05/24/2002 12:00AM

Thornfield can't regain his old form


ETOBICOKE, Ontario - When Alec Fehr took over as private trainer for Knob Hill Stable this January, his horses included Thornfield, who was Canada's Horse of the Year in 1999.

Thornfield, owned and bred by Knob Hill principals Steve and Sally Stavro, had earned that title, plus Sovereign Award honors as champion turf horse, after winning the Grade 1 Canadian International.

But he never came close to rediscovering that form when making just one start in 2000 and four in 2001. Now, after finishing well back in this year's bow, Thornfield has been retired to a life of leisure.

"Alec wanted to give him another shot at it, but it didn't work," said Steve Stavro, who was at Woodbine visiting his equine team the other morning. "He was training better than he was running."

Thornfield already has taken up residence at the Knob Hill property in nearby Newmarket, where he has the run of what Stavro, with tongue in cheek, calls "a small paddock, about 25 acres."

"He's paid his dues," said Stavro. "We were very fortunate to have a horse of the year."

Thornfield, a Canadian-bred son of Sky Classic and Alexandrina, also won the Grade 2 Niagara Handicap during his championship campaign. He retires with a record of six wins, a second, and three thirds and earnings of $1,206,074 from 19 starts.

While the Thornfield revival did not materialize, Fehr remains more than happy with his new state.

"It's a nice change from claiming horses, trying to turn them over, improve off them," said Fehr, who has 14 Knob Hill horses at Woodbine plus another six at the farm.

"You're not picking up other people's problems. You're taking 2-year-olds and developing them, and Mr. Stavro is a very patient man."

Fehr, 35, has had his trainer's license since 1994, when he started out with a small public stable.

"My big break came in February 1998," said Fehr. "I held a seminar at the Woodbine grandstand, and invited 121 people. Only 21 showed up, but they were the serious ones."

From that gathering emerged the nucleus of ownership groups that became known as Sweetwater Stable and Bacchus Stable, which raced horses here with Fehr.

Then Bruno Schickedanz, perennially among the continent's leading owners, hired Fehr as one of his trainers.

That successful partnership reached its apex with Salty Note, who won the Valedictory in his first start after being claimed for $40,000 here in 1999 and added two mores stakes scores in Maryland during the winter of 2000.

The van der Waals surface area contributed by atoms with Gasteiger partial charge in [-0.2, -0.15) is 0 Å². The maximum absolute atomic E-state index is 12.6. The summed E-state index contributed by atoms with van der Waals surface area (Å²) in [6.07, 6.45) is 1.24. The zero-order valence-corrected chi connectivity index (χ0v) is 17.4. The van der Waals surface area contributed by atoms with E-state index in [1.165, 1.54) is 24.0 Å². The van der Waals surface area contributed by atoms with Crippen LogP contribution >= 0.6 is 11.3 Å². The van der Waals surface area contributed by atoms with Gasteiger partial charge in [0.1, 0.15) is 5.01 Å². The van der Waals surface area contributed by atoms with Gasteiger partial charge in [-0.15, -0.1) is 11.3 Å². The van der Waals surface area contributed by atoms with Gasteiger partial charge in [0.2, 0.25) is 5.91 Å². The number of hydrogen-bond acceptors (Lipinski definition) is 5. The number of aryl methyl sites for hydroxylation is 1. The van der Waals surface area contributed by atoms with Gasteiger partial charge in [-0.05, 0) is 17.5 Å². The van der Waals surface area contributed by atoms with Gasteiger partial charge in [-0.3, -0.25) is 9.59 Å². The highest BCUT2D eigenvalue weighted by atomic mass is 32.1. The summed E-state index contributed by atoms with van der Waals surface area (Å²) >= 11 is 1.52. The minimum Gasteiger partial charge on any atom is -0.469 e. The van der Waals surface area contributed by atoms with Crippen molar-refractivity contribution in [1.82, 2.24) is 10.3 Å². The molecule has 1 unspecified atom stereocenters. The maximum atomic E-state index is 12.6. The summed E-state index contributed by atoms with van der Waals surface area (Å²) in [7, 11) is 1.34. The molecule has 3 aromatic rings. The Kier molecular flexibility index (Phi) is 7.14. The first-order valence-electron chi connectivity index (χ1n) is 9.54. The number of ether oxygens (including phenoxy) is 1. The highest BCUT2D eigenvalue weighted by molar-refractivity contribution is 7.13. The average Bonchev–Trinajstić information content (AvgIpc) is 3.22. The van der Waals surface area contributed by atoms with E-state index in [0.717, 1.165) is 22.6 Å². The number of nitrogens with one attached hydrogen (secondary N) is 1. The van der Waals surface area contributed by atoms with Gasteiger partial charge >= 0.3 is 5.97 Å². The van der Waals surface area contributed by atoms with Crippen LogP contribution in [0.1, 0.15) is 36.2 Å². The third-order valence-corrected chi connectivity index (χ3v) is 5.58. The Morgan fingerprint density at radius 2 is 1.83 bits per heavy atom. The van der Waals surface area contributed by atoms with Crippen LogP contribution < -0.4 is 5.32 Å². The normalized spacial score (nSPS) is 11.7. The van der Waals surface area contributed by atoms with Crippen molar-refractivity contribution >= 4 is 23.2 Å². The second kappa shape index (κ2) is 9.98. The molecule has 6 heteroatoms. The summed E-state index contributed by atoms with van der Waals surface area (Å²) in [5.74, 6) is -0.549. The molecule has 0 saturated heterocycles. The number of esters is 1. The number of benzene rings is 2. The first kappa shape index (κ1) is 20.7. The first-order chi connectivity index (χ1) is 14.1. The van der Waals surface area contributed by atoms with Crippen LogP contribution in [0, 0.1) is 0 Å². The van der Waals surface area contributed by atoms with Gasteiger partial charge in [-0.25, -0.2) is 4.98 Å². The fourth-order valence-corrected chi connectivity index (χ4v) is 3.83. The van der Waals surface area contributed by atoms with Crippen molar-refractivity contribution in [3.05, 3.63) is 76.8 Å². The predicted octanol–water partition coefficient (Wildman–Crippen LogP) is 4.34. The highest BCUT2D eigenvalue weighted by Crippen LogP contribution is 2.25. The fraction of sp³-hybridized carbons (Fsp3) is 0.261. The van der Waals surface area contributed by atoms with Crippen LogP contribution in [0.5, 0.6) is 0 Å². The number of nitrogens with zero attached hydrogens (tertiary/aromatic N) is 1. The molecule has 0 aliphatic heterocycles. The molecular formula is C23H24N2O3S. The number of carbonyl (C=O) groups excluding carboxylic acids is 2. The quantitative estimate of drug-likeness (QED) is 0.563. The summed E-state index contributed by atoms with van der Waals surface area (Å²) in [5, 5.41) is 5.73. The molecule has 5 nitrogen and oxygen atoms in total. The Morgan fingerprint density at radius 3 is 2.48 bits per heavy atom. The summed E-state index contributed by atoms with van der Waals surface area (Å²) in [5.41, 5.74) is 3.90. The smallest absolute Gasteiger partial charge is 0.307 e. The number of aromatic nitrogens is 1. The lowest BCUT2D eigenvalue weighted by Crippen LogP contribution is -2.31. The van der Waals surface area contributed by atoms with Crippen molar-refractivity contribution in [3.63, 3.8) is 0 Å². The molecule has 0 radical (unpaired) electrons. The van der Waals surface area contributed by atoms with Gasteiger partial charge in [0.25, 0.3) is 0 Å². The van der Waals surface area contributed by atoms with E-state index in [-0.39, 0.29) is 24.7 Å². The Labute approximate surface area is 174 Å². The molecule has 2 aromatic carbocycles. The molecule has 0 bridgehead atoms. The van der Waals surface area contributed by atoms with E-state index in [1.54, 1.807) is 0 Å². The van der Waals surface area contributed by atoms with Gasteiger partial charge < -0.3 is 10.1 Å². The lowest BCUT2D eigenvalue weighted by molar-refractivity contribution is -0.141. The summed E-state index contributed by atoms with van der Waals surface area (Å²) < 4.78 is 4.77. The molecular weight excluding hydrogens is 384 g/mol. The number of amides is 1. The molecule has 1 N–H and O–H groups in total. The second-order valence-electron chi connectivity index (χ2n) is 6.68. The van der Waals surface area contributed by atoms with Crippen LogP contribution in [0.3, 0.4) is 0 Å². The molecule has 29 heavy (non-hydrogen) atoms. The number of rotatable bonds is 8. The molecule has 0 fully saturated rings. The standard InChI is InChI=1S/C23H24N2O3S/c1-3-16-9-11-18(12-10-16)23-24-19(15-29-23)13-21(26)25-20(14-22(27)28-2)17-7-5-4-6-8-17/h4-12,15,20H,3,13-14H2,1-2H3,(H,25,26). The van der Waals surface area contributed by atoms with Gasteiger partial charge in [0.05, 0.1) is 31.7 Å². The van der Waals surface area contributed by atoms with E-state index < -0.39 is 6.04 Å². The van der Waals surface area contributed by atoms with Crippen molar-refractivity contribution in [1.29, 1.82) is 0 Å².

Nymphenburg primed for Nassau

Fehr, who went through some lean times after parting company with Schickedanz early last year, should be looking for his first stakes win for Knob Hill next Sunday, with Nymphenburg slated for the Nassau.

The Nassau, offering Grade 2 status and a purse of $250,000, goes at 1 1/16 miles on the turf course.

Nymphenburg, a 6-year-old mare, became a stakes winner and was one of the better local female turf performers when trained by Jerry Meyer last year.

"She's the star of the barn," said Fehr.

Nymphenburg has started once this year, finishing fourth in a classified allowance over 6 1/2 furlongs on the main track.

"That was just a tightener," said Fehr. "She was closing willingly, on her own. And she worked very awesome, six furlongs in 1:14 last Saturday.

"We haven't even come close to the bottom of the well with her; we haven't even asked her to do anything."

Broodmare Bold Debra dead

Stavro reports that Bold Debra, the Knob Hill broodmare who produced the likes of stakes winners Victoriously Bold, Megas Vukefalos and Debra's Victory, died at Windfields Farm last month while giving birth to an Iskandar Elakbar colt.

Bold Debra, a Sovereign Award winner as Canada's outstanding broodmare in 1993, was buried at another Stavro farm in Campbellcroft, Ontario, near Port Hope.

Islendingdur, a colt by Cool Victor out of Bold Debra, is among Knob Hill's current 2-year-old crop.

"We're very excited about him," said Fehr.

Queen's Plate prospects getting fit

Two candidates for the June 23 Queen's Plate worked on the fast main track here Friday, with Bravely going five furlongs in 1:02.80 and Streakin Rob a mile in 1:41.

Bravely is owned and trained by Catherine Day, and Streakin Rob, who campaigns for Rob Cudney and Allan Kent, and is trained by Jim Day, Catherine's father.

Both are scheduled to run in next Saturday's $150,000 Plate Trial, a 1 1/8-mile race for Canadian-bred 3-year-olds.

Bravely, who finished second in the 1 1/16-mile Kingarvie last fall and won his maiden over 1 1/16 miles in the slop in his last start May 12, worked in company with stablemate Agolo, a 4-year-old filly who was clocked in 1:03.20.

Jim McKnight, who will be Bravely's new rider for the Trial, was aboard for the drill. Jake Barton, who had ridden Bravely in his three starts this spring but is committed to Shaws Creek for the Trial, worked Agolo.

"I wanted Bravely to just sit in behind her nice and relaxed, which he did," said Catherine Day, "and then kick in at the eighth pole, when Jim asked him to. He went by her pretty quickly, and galloped out strongly."

Streakin Rob, winner of the 1 1/8-mile Coronation Futurity at 2 but sixth in his only start of this year in the seven-furlong Queenston, worked on his own under jockey Mickey Walls.

"He was fairly aggressive the first part of it, which I'm not crazy about," said Jim Day. "But he worked well, and pulled up and had a little puff, which probably indicated that he got something out of it.

"And 15 minutes later, he was bouncing and squealing around the shed row, so I guess he's in good fettle."